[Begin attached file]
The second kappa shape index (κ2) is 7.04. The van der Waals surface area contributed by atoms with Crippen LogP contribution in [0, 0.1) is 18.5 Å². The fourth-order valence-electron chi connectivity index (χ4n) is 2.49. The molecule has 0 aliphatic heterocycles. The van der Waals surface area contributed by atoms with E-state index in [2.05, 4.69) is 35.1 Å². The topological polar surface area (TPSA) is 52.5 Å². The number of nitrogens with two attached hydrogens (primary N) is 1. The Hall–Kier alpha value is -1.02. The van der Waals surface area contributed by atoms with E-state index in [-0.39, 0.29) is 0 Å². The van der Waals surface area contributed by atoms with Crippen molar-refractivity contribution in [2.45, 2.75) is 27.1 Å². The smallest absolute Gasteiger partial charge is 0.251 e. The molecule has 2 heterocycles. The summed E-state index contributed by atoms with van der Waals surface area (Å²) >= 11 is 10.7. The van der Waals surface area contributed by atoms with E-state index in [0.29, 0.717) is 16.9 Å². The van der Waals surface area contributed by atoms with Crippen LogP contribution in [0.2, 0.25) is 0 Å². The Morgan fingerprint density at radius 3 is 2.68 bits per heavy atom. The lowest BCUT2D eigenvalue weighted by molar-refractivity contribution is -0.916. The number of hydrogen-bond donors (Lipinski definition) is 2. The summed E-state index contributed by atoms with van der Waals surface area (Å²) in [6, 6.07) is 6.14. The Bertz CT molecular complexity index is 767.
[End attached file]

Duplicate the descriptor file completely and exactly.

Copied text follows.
The second kappa shape index (κ2) is 7.04. The van der Waals surface area contributed by atoms with Crippen LogP contribution in [0, 0.1) is 18.5 Å². The fourth-order valence-electron chi connectivity index (χ4n) is 2.49. The molecule has 0 aliphatic heterocycles. The van der Waals surface area contributed by atoms with E-state index in [2.05, 4.69) is 35.1 Å². The topological polar surface area (TPSA) is 52.5 Å². The number of nitrogens with two attached hydrogens (primary N) is 1. The Hall–Kier alpha value is -1.02. The van der Waals surface area contributed by atoms with E-state index in [-0.39, 0.29) is 0 Å². The van der Waals surface area contributed by atoms with Crippen molar-refractivity contribution in [2.45, 2.75) is 27.1 Å². The smallest absolute Gasteiger partial charge is 0.251 e. The molecule has 2 heterocycles. The summed E-state index contributed by atoms with van der Waals surface area (Å²) >= 11 is 10.7. The van der Waals surface area contributed by atoms with E-state index in [0.29, 0.717) is 16.9 Å². The van der Waals surface area contributed by atoms with Crippen LogP contribution in [0.2, 0.25) is 0 Å². The Morgan fingerprint density at radius 3 is 2.68 bits per heavy atom. The lowest BCUT2D eigenvalue weighted by molar-refractivity contribution is -0.916. The number of hydrogen-bond donors (Lipinski definition) is 2. The summed E-state index contributed by atoms with van der Waals surface area (Å²) in [6, 6.07) is 6.14. The Bertz CT molecular complexity index is 767.